Eat healthy to tackle obesity

Eat healthy to tackle obesity

In a country where 270 million people live below the poverty line, the issue of obesity seems to be an unlikely one.

Ironically though, India is under siege and junk food, alcohol and changing lifestyle are leading us to this silent self-destruction, making one in every five Indian men and women either obese or overweight. Obesity is a problem that affects young and old alike. And itt could stem from either over-eating or from a genetic condition.

So, how does one tackle this weighty problem? First of all, ditch junk food. “Even if you are tired after a long day at work and all you want is to order some restaurant food, try and just avoid doing so. Encourage yourself to cook a healthy meal, such as salad or boiled vegetables or just a sweet potato mash.

Also, do not buy any junk or frozen processed foods that can pile on the pounds,” advises Dr Subhash Aggarwal, Head, Department of Bariatric and Metabolic Surgery, Sri Balaji Action Medical Institute.

Double up exercise regimen as it will keep you motivated and also help you lose the
flab. Weight training is important as it will help burn more calories. “One should also stop snacking. Instead of eating chocolates, bakery items, chips and processed foods, keep fresh fruits and greens such as celery or carrot to beat your mid-morning or evening hunger pangs,” adds Aggarwal.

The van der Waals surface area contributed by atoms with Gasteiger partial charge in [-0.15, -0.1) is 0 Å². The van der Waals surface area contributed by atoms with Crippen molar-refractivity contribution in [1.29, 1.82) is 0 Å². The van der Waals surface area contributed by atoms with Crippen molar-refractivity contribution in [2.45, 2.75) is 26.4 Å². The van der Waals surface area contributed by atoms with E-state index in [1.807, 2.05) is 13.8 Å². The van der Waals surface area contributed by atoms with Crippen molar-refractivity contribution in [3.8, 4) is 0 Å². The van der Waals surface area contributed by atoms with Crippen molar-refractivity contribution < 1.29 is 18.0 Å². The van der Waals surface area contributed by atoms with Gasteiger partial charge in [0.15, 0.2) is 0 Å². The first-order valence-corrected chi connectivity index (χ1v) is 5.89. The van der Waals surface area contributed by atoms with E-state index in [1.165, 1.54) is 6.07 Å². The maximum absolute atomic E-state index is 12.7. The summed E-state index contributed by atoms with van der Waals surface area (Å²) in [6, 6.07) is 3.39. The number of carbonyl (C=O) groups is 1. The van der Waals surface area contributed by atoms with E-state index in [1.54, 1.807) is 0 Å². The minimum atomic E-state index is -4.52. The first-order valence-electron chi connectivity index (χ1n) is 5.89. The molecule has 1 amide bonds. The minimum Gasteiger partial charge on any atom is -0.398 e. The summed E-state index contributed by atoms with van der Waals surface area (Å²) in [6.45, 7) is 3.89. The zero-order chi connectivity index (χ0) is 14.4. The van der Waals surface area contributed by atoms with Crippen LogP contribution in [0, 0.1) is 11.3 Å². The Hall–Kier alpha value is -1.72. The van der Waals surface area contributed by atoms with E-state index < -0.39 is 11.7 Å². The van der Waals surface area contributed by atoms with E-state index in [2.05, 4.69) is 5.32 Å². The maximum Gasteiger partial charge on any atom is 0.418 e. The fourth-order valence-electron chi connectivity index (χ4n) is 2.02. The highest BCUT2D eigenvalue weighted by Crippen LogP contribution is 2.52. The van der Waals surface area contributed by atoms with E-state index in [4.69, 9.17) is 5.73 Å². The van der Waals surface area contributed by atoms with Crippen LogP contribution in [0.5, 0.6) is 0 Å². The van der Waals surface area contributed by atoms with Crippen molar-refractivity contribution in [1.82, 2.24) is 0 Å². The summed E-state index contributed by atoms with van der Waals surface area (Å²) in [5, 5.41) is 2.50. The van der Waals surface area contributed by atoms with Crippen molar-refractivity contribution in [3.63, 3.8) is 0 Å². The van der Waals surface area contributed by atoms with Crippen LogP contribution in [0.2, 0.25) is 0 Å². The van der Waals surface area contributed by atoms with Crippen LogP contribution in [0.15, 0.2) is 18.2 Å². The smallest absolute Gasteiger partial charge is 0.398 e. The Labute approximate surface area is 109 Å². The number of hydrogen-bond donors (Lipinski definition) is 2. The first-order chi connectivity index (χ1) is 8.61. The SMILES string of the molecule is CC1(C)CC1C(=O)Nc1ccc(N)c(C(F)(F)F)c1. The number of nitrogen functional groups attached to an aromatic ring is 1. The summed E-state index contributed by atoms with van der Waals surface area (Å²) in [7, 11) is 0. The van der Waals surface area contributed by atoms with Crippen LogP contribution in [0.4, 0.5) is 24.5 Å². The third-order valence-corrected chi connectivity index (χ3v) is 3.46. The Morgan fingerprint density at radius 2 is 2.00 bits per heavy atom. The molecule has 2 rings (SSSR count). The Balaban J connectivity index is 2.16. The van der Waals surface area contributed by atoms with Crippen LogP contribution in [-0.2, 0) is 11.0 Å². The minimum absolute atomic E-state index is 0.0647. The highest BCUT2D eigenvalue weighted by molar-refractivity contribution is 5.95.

Keep track of all the progress you have made and how much weight you have lost in the process. Set certain goals such as losing five kgs in two weeks.

One of the major health risks stemming from obesity is fatty liver disease. Fatty liver is a disease commonly referred as FLD in medical terms. It is a reversible condition in which the large vacuoles of fat mainly triglyceride is accumulate in the liver by a process of steatosis, which is an abnormal retention of lipids within a cell.

However, people are not too much aware about the condition, as the common belief is that liver diseases are caused mainly due to over-consumption of alcohol.

“People in India are of primitive ideologies that liver diseases are mainly the problem of the alcoholic population and cannot easily affect the people who are non-drinkers. But with recent studies coming up and also the awareness of Non-alcoholic Fatty Liver Disease (NAFLD), it has clearly shown that this disease is not linked to just alcohol consumption.

NAFLD in Indian population ranges from five-28 per cent specifically in people having diabetes and obesity,” Dr Tarun Mittal, general surgeon, laproscopic, robotic and bariatic surgeon, Sir Ganga Ram Hospital informed Metrolife.

All patients with NAFLD require lifestyle modification aimed at weight loss and increased physical activity, with appropriate treatment of any associated risk factors, like diabetes, hypertension and dyslipidaemia.

“Patients with steatohepatitis and fibrosis are at highest risk of developing progressive liver disease and require more aggressive lifestyle modification and liver treatment. Bariatric surgery is an option that one can go for. Weight loss after bariatric surgery has beneficial effects on the metabolic rate, improving insulin sensitivity, lipid profile as well as reducing long-term mortality,” said Dr Mittal.

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